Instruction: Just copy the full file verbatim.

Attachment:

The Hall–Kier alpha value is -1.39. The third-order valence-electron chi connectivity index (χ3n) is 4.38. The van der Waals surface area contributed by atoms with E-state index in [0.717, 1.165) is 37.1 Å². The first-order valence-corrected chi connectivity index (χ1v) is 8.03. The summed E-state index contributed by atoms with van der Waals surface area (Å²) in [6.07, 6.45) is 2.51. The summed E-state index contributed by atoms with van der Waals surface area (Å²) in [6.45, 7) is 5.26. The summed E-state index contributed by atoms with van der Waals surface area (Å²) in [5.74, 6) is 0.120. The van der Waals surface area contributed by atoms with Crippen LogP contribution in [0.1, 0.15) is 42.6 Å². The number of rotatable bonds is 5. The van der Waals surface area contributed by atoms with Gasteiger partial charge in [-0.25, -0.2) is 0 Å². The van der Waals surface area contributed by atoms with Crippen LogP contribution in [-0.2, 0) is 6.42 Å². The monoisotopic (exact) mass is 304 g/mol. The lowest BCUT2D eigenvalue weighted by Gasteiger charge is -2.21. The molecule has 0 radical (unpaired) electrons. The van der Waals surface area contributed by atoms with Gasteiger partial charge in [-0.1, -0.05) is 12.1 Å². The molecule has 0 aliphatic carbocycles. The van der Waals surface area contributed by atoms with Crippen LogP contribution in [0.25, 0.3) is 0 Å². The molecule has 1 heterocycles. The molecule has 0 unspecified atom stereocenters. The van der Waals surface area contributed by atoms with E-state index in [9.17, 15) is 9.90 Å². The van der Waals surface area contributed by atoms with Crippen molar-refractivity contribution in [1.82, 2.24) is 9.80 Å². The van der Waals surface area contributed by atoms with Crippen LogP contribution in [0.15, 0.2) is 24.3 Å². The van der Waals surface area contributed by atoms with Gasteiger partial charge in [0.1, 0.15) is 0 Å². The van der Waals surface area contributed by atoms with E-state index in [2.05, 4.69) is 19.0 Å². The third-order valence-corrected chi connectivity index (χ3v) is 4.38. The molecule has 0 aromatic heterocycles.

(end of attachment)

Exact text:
The Hall–Kier alpha value is -1.39. The third-order valence-electron chi connectivity index (χ3n) is 4.38. The van der Waals surface area contributed by atoms with E-state index in [0.717, 1.165) is 37.1 Å². The first-order valence-corrected chi connectivity index (χ1v) is 8.03. The summed E-state index contributed by atoms with van der Waals surface area (Å²) in [6.07, 6.45) is 2.51. The summed E-state index contributed by atoms with van der Waals surface area (Å²) in [6.45, 7) is 5.26. The summed E-state index contributed by atoms with van der Waals surface area (Å²) in [5.74, 6) is 0.120. The van der Waals surface area contributed by atoms with Crippen LogP contribution in [0.1, 0.15) is 42.6 Å². The number of rotatable bonds is 5. The van der Waals surface area contributed by atoms with Gasteiger partial charge in [-0.25, -0.2) is 0 Å². The van der Waals surface area contributed by atoms with Crippen LogP contribution in [-0.2, 0) is 6.42 Å². The monoisotopic (exact) mass is 304 g/mol. The lowest BCUT2D eigenvalue weighted by Gasteiger charge is -2.21. The molecule has 0 radical (unpaired) electrons. The van der Waals surface area contributed by atoms with Gasteiger partial charge in [-0.1, -0.05) is 12.1 Å². The molecule has 0 aliphatic carbocycles. The van der Waals surface area contributed by atoms with Crippen LogP contribution in [0.25, 0.3) is 0 Å². The molecule has 1 heterocycles. The molecule has 0 unspecified atom stereocenters. The van der Waals surface area contributed by atoms with E-state index in [9.17, 15) is 9.90 Å². The van der Waals surface area contributed by atoms with Crippen molar-refractivity contribution in [1.82, 2.24) is 9.80 Å². The van der Waals surface area contributed by atoms with Crippen LogP contribution in [0.15, 0.2) is 24.3 Å². The van der Waals surface area contributed by atoms with Gasteiger partial charge in [0.1, 0.15) is 0 Å². The van der Waals surface area contributed by atoms with E-state index in [2.05, 4.69) is 19.0 Å². The third-order valence-corrected chi connectivity index (χ3v) is 4.38. The molecule has 0 aromatic heterocycles.